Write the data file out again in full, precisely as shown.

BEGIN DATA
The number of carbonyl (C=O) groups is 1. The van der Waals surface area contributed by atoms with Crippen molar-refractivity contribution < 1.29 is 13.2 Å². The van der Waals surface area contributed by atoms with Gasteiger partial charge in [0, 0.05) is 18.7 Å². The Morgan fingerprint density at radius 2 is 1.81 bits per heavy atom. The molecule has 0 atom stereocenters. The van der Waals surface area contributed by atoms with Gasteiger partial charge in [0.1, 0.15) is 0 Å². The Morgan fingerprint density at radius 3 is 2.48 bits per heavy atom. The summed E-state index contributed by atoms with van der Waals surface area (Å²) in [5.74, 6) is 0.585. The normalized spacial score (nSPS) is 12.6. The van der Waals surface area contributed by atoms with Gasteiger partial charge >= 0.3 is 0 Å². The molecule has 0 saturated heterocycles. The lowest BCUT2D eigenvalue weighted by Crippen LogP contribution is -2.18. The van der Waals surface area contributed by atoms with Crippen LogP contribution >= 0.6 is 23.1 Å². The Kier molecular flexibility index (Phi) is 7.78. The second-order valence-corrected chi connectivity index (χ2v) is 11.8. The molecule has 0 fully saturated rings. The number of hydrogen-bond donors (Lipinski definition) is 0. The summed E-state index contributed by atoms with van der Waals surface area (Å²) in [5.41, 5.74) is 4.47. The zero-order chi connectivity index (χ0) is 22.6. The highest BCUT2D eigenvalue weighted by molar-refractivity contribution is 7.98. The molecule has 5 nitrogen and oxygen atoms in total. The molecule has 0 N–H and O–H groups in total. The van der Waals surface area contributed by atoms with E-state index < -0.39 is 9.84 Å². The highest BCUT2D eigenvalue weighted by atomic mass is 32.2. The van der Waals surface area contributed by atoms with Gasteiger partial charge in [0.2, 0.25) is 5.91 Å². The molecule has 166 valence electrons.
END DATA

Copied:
The number of carbonyl (C=O) groups is 1. The van der Waals surface area contributed by atoms with Crippen molar-refractivity contribution < 1.29 is 13.2 Å². The van der Waals surface area contributed by atoms with Gasteiger partial charge in [0, 0.05) is 18.7 Å². The Morgan fingerprint density at radius 2 is 1.81 bits per heavy atom. The molecule has 0 atom stereocenters. The van der Waals surface area contributed by atoms with Gasteiger partial charge in [0.1, 0.15) is 0 Å². The Morgan fingerprint density at radius 3 is 2.48 bits per heavy atom. The summed E-state index contributed by atoms with van der Waals surface area (Å²) in [5.74, 6) is 0.585. The normalized spacial score (nSPS) is 12.6. The van der Waals surface area contributed by atoms with Gasteiger partial charge >= 0.3 is 0 Å². The molecule has 0 saturated heterocycles. The lowest BCUT2D eigenvalue weighted by Crippen LogP contribution is -2.18. The van der Waals surface area contributed by atoms with Crippen LogP contribution >= 0.6 is 23.1 Å². The Kier molecular flexibility index (Phi) is 7.78. The second-order valence-corrected chi connectivity index (χ2v) is 11.8. The molecule has 0 fully saturated rings. The number of hydrogen-bond donors (Lipinski definition) is 0. The summed E-state index contributed by atoms with van der Waals surface area (Å²) in [5.41, 5.74) is 4.47. The zero-order chi connectivity index (χ0) is 22.6. The highest BCUT2D eigenvalue weighted by molar-refractivity contribution is 7.98. The molecule has 5 nitrogen and oxygen atoms in total. The molecule has 0 N–H and O–H groups in total. The van der Waals surface area contributed by atoms with E-state index < -0.39 is 9.84 Å². The highest BCUT2D eigenvalue weighted by atomic mass is 32.2. The van der Waals surface area contributed by atoms with Gasteiger partial charge in [0.2, 0.25) is 5.91 Å². The molecule has 166 valence electrons.